WORK is going on for 16 "key" sites that could solve a housing shortage and deal with disused land, even if it is not always visible three years after they appeared on a council wish-list.
The list was created by the City of Greater Bendigo in 2016 as potential sites for much-needed high density housing.
Work on most of the projects - which includes iconic buildings like the Gillies Pies factory as well as tracts of vacant land across town - continues in one shape or another, strategic planner Stacey Poulter said.
Some are still close to the start of the process, others have more fleshed out plans, the council has issued still more with planning permits, she said. Vegetation has been cleared or construction has begun on others.
- Former Crystal Ice and Gillies Pies factory, 93-131 Garsed Street, Bendigo
- Former Poyser Motors Site, 153-155 High Street, Bendigo
- Former Coliban Water site, Alder Street, Kangaroo Flat
- 680 and 708 Calder Highway, Maiden Gully
- St Lawrence Court site, 106-114 Upper California Gully Road, California Gully
- Lansell Crest, 39-51 Lansell Street, Bendigo
- Former Symons Dairy, Thistle/Lily Street, Bendigo
- AdventCare site, 386-392 High Street, 27 and 29 Bay Street and 11 Alamein Court, Golden Square
- 244 Edwards Road, Maiden Gully
- Former teachers college, 2 Osborne Street, Flora Hill
- Former Central City Caravan Park, 362 High Street, Golden Square and YCW foodball ground, 19a Fir Street, Golden Square
- Former mine at 9-43 Chum Street, Golden Square
- Southern Cross Austereo site, 2-20 Chum Street, Golden Square
- 48 Hopetoun Street Bendigo
- Former Murchison Mine, 153 Sailors Gully Road, Eaglehawk
- Former Dai Gum San Mine, 12-28 Cunneen Street, Long Gully
The council wants the sites developed not only because they would be close to public transport and existing shops, but because more housing could help ease the affordability crisis facing Bendigo's most vulnerable people.
It is preparing to release a draft affordable housing paper soon and the insights gathered so far paint a concerning picture, regional sustainable development manager Trevor Budge said.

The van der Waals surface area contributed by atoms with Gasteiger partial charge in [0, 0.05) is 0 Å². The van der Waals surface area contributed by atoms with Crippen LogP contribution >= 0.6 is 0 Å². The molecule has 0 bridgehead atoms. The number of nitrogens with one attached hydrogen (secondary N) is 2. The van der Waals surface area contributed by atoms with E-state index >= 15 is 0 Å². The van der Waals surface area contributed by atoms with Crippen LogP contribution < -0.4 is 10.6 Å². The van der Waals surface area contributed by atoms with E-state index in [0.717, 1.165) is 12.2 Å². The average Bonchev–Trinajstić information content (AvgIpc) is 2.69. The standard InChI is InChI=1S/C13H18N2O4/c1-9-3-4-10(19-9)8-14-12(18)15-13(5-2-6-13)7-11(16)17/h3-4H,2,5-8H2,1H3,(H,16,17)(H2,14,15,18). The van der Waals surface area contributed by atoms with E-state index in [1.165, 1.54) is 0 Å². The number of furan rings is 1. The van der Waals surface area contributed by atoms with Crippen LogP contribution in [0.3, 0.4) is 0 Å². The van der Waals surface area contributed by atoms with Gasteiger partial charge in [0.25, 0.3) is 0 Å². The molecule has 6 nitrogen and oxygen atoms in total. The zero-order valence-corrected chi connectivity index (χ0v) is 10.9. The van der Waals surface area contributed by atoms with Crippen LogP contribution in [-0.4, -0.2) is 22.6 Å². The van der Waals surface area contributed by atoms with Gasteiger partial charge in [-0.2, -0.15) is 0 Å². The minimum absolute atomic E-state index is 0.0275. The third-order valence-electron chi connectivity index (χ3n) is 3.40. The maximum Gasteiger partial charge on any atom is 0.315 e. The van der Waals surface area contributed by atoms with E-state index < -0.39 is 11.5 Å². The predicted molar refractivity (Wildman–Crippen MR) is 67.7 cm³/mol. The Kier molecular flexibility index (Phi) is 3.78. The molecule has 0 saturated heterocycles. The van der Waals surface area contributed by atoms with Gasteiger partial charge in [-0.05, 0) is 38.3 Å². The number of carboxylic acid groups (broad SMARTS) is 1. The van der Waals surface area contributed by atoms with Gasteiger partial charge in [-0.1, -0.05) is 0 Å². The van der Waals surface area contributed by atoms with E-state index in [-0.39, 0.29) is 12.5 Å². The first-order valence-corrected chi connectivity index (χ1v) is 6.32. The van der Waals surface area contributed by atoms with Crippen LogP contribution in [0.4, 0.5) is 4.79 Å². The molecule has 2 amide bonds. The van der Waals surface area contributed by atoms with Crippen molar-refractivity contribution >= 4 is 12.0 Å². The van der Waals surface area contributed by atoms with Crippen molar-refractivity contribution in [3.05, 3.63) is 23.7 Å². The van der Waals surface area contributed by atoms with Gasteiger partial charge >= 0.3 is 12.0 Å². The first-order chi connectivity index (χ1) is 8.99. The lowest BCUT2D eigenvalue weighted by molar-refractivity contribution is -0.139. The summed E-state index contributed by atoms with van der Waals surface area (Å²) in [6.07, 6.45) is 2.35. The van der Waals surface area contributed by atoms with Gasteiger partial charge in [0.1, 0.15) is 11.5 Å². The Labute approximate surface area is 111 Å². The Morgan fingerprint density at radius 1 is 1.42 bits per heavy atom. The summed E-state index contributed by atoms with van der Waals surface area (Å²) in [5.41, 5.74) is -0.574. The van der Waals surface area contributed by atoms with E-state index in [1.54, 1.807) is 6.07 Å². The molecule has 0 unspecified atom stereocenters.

"Even though prices are low we have a lot of poverty in Bendigo and a lot of people would struggle to enter the market, whether by renting or buying," he said.
The sixteen sites listed in the 2016 Housing Strategy will not be the focus of the upcoming report but they could be part of a wider solution to a lack of smaller houses and units.
Fifty-five per cent of Bendigo's households only hold one or two people, even though much of existing houses have three or four bedrooms.
The mismatch hits vulnerable people the hardest because so many of them are part of one person households, Mr Budge said.
"People still think that the standard household is mum, dad and three kids. No it's not. That might only be true for 30 per cent of households," he said.
While work is taking place at most of the 16 sites on the list, the council only has a limited role to play in guiding them, Mr Budge said.
All are owned privately or by other levels of government.
Many pose particular challenges for developers, and not only because of their size.
Some are former mine sites where contamination needs to be tackled or are at risk of flooding, for examples.
Some, though, are making significant progress, Mr Budge said.
That includes Bendigo East's Lansell Crest, where a developer wants to put 104 units on a 2.6 hectare site.
The council's planning scheme was amended in 2018 to effectively remove the cap on dwelling numbers at the sit, paving the way for Bendigo's first large-scale medium density housing project.
"The developer hasn't actually built anything yet but it's got its approvals, so it can go ahead," Mr Budge said.
It can take years for developers to develop plans, and to decide on layouts they are happy with.
A former teachers college in Flora Hill's Osborne Street could one day be transformed into into housing, but the council's negotiations with owner La Trobe University about exactly what goes there is yet to finish.
They have locked in the section of the site where housing will go, however, which is promising, Mr Budge said.
"So yes, that's potentially happening," he said.
Progress has been slower at other sites, including a 1300 hectare area at Chum Street.
"We've done a lot of work with the state government ... because there are severe constraints on part of the site," Mr Budge said.
"It has a lot of mining history," he said.
"We continue to have discussions with the Department of Health and Human Services and with some housing providers about how that site might be developed. But it's a work in progress, we'll put it that way."